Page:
95 Percent of Deaths in ICE Detention Could Likely Have Been Prevented With Adequate Medical Care: Report

New study reveals persistent medical care failures in immigration detention facilities, examines 52 deaths from 2017-2021 

June 25, 2024 8:00 am

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WASHINGTON — A new report released today by the American Civil Liberties Union, American Oversight, and Physicians for Human Rights (PHR) exposes the Department of Homeland Security’s (DHS) flawed internal oversight mechanisms and failure to provide adequate medical and mental health care, resulting in preventable deaths of immigrants in Immigration and Customs Enforcement (ICE) facilities.

Deadly Failures: Preventable Deaths in U.S. Immigration Detention” provides a comprehensive examination of the deaths of 52 people whom ICE reported to have died in its custody between Jan. 1, 2017, and Dec. 31, 2021. Independent medical experts found that 95 percent of deaths in detention were deemed as being preventable or possibly preventable if ICE had provided clinically appropriate medical care.

“Each of these deaths represent a preventable tragedy, and underscores the systematic danger posed by placing people in immigration detention. ICE has failed to provide adequate — even basic — medical and mental health care and ensure that people in detention are treated with dignity,” said Eunice Cho, senior staff attorney at the ACLU’s National Prison Project and report co-author. “Abuses in ICE detention should no longer go ignored. It’s time to hold ICE accountable and end this failed, dangerous mass detention machine once and for all.”

The report is one of the most comprehensive studies on deaths in ICE custody to date. Over 14,500 pages of documents — most made public for the first time — obtained through Freedom of Information Act (FOIA) requests, state public record act requests, and civil litigation reveal a wide array of harmful and egregious practices. Of the 52 deaths examined from 2017-2021, the report found:

  • Persistent failings in medical and mental care have caused preventable deaths including suicides, as ICE failed to provide adequate health care, medication, and staffing.
  • Medical staff made incorrect or incomplete diagnoses in 88 percent of deaths, and also provided incomplete, inappropriate, or delayed treatment and medication that in some cases directly contributed to deaths of detained immigrants.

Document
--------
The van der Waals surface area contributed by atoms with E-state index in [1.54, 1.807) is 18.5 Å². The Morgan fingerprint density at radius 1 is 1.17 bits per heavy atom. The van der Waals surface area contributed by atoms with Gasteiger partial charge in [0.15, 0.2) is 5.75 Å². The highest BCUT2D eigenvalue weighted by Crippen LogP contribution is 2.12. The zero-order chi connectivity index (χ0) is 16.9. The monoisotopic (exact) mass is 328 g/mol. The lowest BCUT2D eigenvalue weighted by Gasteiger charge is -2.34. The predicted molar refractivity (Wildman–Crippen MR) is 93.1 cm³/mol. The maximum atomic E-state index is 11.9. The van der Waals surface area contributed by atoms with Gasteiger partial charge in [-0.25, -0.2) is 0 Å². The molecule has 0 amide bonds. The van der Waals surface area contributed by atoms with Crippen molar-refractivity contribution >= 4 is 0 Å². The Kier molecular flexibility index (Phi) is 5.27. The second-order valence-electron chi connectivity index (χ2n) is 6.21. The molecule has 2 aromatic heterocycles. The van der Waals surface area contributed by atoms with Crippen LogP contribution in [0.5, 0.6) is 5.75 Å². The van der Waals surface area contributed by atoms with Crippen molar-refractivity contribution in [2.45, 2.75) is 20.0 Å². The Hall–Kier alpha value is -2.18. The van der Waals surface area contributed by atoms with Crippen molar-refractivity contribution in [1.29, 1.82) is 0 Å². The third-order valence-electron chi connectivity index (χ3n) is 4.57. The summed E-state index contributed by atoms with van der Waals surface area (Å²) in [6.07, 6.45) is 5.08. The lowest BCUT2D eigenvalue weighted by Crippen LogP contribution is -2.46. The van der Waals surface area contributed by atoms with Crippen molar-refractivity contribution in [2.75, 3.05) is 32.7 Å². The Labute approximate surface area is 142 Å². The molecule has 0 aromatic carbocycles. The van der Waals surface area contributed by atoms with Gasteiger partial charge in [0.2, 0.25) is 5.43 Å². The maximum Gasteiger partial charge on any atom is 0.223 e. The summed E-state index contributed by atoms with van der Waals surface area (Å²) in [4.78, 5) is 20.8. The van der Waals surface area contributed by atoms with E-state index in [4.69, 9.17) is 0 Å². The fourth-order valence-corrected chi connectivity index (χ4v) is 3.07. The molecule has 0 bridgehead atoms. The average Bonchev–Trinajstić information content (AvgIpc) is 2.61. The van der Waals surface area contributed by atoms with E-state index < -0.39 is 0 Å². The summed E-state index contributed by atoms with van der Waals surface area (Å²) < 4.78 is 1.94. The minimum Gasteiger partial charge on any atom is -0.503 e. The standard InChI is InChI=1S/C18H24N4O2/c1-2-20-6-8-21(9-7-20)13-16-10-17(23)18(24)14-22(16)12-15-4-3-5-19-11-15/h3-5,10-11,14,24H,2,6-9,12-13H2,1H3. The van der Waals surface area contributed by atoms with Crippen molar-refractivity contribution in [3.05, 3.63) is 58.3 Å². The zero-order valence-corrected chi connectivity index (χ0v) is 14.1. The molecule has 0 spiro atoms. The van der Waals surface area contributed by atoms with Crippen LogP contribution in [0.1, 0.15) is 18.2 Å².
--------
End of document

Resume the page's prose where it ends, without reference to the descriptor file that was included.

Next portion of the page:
• ICE detention facilities failed to provide timely and appropriate emergency care, and take basic precautions during the COVID-19 pandemic.
  • ICE’s detainee death investigations have allowed the destruction of evidence, have failed to interview key witnesses, and have omitted key inculpatory facts. Medical staff were also deemed to have falsified or made insufficient documentation in 61 percent of detainee death cases.
  • Oversight processes have failed to result in meaningful consequences for detention facilities, including those whose conditions have caused the greatest number of deaths.

“The report’s independent medical reviews reveal egregious failings in health care. In most of the reviewed cases, inadequate or absent care directly contributed or possibly contributed to fatalities,” said Michele Heisler, MD, MPH, medical director at PHR and professor of internal medicine and public health at the University of Michigan. “This report reinforces a grim reality that has been well documented over the last 20 years: Health care in ICE detention is often profoundly flawed. Effective and more humane alternatives to detention enable people seeking asylum and other immigrants in the United States to receive medical care in their local communities.”

The report also reviews ICE’s own investigatory reports into deaths in custody, as well as interviews with two family members of people who died in ICE detention during the studied period. Within the report, Neda Samimi describes how her father, Kamyar Samimi, died of cardiac arrest in ICE detention due to medical negligence. “He was unjustly detained,” Ms. Samimi told researchers. “Two weeks later, after none of his medical concerns were heard, he died. There is nothing in the world that can bring back my father.”

“Today’s report underscores the importance of transparency. Until now, the full extent of ICE’s systemic failures has remained shrouded in secrecy — a direct result of its unlawful delays and unjustified withholdings in releasing public records,” said Chioma Chukwu, interim executive director of American Oversight. “The documents underpinning this report can’t undo the harm caused by ICE’s failures, but they can provide something invaluable: accountability. That’s why American Oversight fought to shine a light on these records — to provide answers to deserving loved ones and to ensure those responsible for preventable tragedies are made to answer.”

The report offers guidance to protect the health, rights, and dignity of people detained in ICE detention, issuing detailed policy and practice recommendations to DHS, the Department of Justice, U.S. Congress, and state and local government actors. Above all else, the ACLU, American Oversight, and PHR call on the U.S. government to end its reliance on the dehumanizing and abusive immigration detention machine.

“No family should be kept in the dark about how their loved one passed away under the government’s care,” said family members of Jean Jimenez, who died by suicide at the Stewart Detention Center in Georgia after failing to receive timely mental health care treatment. “We lift up Jean’s memory by fighting for records that might provide answers to our family and others — not just for the closure they can bring, but also to prevent future tragedies.”

The full report is available here.

The executive summary is available in Spanish here.

Records and documents noted in the report can be accessed here.

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